It's back-to-school week and many schools in Massachusetts, as well as around the country, are dealing with budget cuts by axing fine arts programs, including music, leaving parents struggling to bridge the gap on their own.
Some families are able to supplement with private classes, but most of our household budgets are feeling the crunch as well. If your school has done away with music classes for kids, how can you help them learn about music at home when you're as cash-strapped as the schools are? That's what we're talking about this week at Boston.com's Child Caring blog.
The benefits of music education are well studied. High school music students score higher on the SAT than their non-musical peers. Carolyn Phillips, former executive director of the Norwalk Youth Symphony in Connecticut, writes that playing an instrument can help the development of areas of the brain devoted to language and reasoning, and reading music can help children understand fractions and proportional math, both of which are necessary when it comes studying technology and science. Playing in a group teaches kids about teamwork, and performing in front of a crowd helps them learn how to evaluate risk and handle anxiety.
Practicing music underscores the ideas that mistakes can be fixed, instant gratification is rare, and perfection usually comes with dedication and hard work -- all ideas that apply to everyday adult life. And just listening to familiar tunes while you work can help boost productivity.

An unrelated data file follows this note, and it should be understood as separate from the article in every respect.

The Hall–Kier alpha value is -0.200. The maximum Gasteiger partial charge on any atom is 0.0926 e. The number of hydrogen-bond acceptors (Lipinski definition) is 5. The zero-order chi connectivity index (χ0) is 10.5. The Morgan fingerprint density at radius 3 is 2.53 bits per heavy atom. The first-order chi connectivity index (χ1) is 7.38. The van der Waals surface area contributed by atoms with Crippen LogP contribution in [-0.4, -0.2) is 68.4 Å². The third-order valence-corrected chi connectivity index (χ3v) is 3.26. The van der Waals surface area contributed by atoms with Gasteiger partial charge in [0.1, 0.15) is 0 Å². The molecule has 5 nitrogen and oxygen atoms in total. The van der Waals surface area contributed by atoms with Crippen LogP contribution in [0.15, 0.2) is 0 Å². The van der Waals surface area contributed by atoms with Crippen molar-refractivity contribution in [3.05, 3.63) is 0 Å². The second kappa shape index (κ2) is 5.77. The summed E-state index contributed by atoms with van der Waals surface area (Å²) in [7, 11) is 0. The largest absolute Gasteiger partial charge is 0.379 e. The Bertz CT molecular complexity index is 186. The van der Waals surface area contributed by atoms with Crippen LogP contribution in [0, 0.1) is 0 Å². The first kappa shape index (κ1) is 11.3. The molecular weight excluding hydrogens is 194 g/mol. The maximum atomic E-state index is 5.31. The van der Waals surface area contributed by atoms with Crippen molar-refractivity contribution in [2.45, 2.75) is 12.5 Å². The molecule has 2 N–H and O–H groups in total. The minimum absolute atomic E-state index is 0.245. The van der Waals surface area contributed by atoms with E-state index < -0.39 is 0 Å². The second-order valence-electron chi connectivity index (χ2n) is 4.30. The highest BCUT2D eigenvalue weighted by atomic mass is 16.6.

So why deny kids such a valuable educational tool? According to some experts, school districts commit resources to subjects that are on the MCAS test. Since the arts aren't tested, they're often the first courses to get cut, John W. Hooker, an art education teacher at Bridgewater State College, told Wicked Local. But even if programs aren't cut to save money, a February report by the Boston Foundation shows that while 70 percent of the students in Boston's 143 public schools get "some type of arts instruction during the school day," middle- and high-school students are "less likely to receive adequate amounts of arts instruction." The report also points out that while experts recommend twice-weekly, year-long arts education, only 5 percent of elementary-school students and 6 percent of middle-school students in Boston get that kind of instruction.
You don't have to be able to play an instrument yourself in order to help your kids learn about music. Playing games like Rock Band or Wii Music can teach rhythm, improve hand-eye coordination, and foster a love of music from The Beatles to Beethoven and everything in between.
If you had to cut out private lessons, but still want kids to practice at home, you can download sheet music for kids at Children's Music Workshop, or take advantage of their online music theory helper. A free 10-day trial at Lesson Planet gives you access to more than 600 classical music lesson plans for students in kindergarten on up.
Try using your computer to create your own compositions: Groovy Music City uses animation and voiceovers to teach kids about the fundamentals of composition and to guide them in making their own music. It offers kids a library of sounds to tweak and shape, the online tutorials are easy to follow, and the interface feels kind of like a video game. The software, which costs about $40, works on Macs and PCs, and is geared toward kids age 7 and older; kids can share their musical creations with their peers at Groovymusic.com.
Has music education been cut at your child's school? Do you think it's important for kids to study music, or should schools stay focused on adacemics and testing?